The long storm's aftermath had been finally dealt with and it was with a heavy throbbing at his temples that Stephen returned to the great cabin of the Surprise for sleep. The fact of Diana's death would only occur to him at rare moments like this, when he was weary and vulnerable, and lay him low. After an approving nod at the sight of his sleeping friend, noting that the bandage on Jack's arm was clean of blood and still secured seaman-like across his massive chest, Stephen turned towards his cot. The deck heaved gently and he stumbled, but Killick appeared in the moonlit cabin and held him aright, washed the dried blood from his hands – without a single rebuke at the sight of blood also on the front and cuffs of Stephen's best snuff-coloured jacket – put him into his hammock, and withdrew. Stephen lay wondering if Killick's silent service was part of the crew's general conspiracy of tenderness towards him since having learned of his loss, or instead a vestigial lack of moral authority because of the "accident" in which he had broken Stephen's prized narwhal tusk (though this had since been skillfully repaired by the eminent engineer James Wright). No, Stephen thought, Killick was only like all the rest. Why did these overt gestures of shared grief bother him so? He knew that he was, incredibly, numb to own grief. Diana, for whom he had waited so long through affair after affair (one even with Jack); a woman of indomitable spirit and excellent carriage was now gone forever, and he would not mourn her. He fought off a sudden recollection of her on horseback, her head held high in a way that promised eternal youth and spirit; he was helped in this by the distraction of Jack's snoring momentarily reached an alarming pitch. Even Jack, whose sensitivity to others was at most times so clumsy that its only comfort came from its obvious sincerity, had found an new manner so subtle that Stephen (upon whom subtlety was seldom lost) could recall instances of it only in retrospect; that Jack could achieve this somehow bothered most of all. What was this irritation, he wondered, and how could it be justified? Their behavior was perfectly appropriate, and he chided himself for a contrary human nature that returned such well-intended sympathy with insouciance, or contempt. Then, as his timepiece chimed the hour from deep inside the pocket of his trousers he listened, and knew. It was his instinct; a professional concern for keeping others from knowing his mind, an instinct that he understood to be a personal habit as well, and cultivated over a lifetime spent dissembling to others as a secret intelligence agent, which was alerting him with his irritation that he was being read about something he had wanted to conceal, perhaps even from himself. His secret grief and so the depths of his love that he had only openly shared with the dark-haired, dark-eyed Diana were now no longer secret. Here with Jack on the Surprise, he had become a walking open book, a center of unwanted attention. And, he hated it.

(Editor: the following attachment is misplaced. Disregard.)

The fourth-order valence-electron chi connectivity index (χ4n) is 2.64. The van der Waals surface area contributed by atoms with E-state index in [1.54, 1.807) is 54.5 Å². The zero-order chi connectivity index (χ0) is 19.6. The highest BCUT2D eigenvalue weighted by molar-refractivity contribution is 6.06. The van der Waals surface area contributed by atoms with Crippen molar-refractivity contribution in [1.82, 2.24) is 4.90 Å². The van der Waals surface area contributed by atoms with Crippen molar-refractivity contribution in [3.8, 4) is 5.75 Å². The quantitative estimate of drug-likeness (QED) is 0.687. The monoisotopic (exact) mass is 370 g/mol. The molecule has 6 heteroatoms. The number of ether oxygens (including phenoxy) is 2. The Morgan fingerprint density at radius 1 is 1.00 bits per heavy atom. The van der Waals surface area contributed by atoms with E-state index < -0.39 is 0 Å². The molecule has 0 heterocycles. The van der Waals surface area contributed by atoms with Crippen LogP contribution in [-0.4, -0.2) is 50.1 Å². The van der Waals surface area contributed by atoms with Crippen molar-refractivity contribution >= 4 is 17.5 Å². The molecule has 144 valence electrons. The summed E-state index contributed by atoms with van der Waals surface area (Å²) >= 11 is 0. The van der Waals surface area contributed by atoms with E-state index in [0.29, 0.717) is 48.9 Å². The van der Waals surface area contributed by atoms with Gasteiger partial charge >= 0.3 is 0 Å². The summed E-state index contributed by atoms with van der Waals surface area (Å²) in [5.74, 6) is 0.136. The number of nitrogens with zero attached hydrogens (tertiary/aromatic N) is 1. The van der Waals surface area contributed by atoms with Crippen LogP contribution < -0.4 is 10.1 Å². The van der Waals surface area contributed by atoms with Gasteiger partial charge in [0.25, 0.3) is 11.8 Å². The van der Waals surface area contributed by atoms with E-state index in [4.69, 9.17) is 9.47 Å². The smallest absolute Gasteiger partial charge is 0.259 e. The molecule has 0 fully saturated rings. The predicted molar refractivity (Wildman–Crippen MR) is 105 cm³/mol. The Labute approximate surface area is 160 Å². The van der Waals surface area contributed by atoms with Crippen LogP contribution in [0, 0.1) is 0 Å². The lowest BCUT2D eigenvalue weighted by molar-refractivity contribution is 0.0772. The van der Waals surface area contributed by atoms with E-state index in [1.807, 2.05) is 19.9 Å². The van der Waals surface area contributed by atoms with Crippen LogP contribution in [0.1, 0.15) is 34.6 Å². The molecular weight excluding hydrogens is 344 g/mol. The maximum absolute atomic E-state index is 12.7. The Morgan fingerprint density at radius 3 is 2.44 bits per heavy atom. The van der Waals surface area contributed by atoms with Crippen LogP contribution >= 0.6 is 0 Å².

© 1998 Anon